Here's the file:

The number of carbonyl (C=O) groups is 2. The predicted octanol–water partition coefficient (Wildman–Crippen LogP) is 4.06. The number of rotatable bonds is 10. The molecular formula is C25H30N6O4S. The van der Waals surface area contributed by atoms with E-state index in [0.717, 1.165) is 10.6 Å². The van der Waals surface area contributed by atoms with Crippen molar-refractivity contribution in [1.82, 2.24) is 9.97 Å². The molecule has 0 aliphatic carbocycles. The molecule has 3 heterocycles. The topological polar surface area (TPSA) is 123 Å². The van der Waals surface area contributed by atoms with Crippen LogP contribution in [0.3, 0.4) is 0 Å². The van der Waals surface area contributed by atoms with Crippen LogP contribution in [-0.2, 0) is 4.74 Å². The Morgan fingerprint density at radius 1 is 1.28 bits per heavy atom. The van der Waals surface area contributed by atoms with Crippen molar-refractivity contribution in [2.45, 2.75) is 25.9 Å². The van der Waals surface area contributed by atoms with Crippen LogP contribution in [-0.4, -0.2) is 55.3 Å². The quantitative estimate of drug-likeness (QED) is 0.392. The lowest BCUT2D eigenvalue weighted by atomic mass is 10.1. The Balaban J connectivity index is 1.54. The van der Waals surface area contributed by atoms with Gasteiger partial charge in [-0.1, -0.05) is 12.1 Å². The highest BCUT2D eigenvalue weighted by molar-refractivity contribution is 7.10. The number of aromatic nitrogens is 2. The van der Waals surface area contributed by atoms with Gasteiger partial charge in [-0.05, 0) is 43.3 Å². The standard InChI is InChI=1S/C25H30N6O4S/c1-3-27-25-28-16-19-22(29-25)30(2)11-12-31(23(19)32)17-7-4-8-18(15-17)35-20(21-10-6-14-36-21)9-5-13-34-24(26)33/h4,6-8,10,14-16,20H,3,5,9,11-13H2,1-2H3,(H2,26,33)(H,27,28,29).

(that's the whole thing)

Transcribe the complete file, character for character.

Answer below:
The number of carbonyl (C=O) groups is 2. The predicted octanol–water partition coefficient (Wildman–Crippen LogP) is 4.06. The number of rotatable bonds is 10. The molecular formula is C25H30N6O4S. The van der Waals surface area contributed by atoms with E-state index in [0.717, 1.165) is 10.6 Å². The van der Waals surface area contributed by atoms with Crippen molar-refractivity contribution in [1.82, 2.24) is 9.97 Å². The molecule has 0 aliphatic carbocycles. The molecule has 3 heterocycles. The topological polar surface area (TPSA) is 123 Å². The van der Waals surface area contributed by atoms with Crippen LogP contribution in [0.3, 0.4) is 0 Å². The van der Waals surface area contributed by atoms with Crippen LogP contribution in [-0.2, 0) is 4.74 Å². The Morgan fingerprint density at radius 1 is 1.28 bits per heavy atom. The van der Waals surface area contributed by atoms with Crippen molar-refractivity contribution in [2.45, 2.75) is 25.9 Å². The van der Waals surface area contributed by atoms with Crippen LogP contribution in [-0.4, -0.2) is 55.3 Å². The quantitative estimate of drug-likeness (QED) is 0.392. The lowest BCUT2D eigenvalue weighted by atomic mass is 10.1. The Balaban J connectivity index is 1.54. The van der Waals surface area contributed by atoms with Gasteiger partial charge in [-0.1, -0.05) is 12.1 Å². The highest BCUT2D eigenvalue weighted by molar-refractivity contribution is 7.10. The number of aromatic nitrogens is 2. The van der Waals surface area contributed by atoms with Gasteiger partial charge in [-0.05, 0) is 43.3 Å². The standard InChI is InChI=1S/C25H30N6O4S/c1-3-27-25-28-16-19-22(29-25)30(2)11-12-31(23(19)32)17-7-4-8-18(15-17)35-20(21-10-6-14-36-21)9-5-13-34-24(26)33/h4,6-8,10,14-16,20H,3,5,9,11-13H2,1-2H3,(H2,26,33)(H,27,28,29).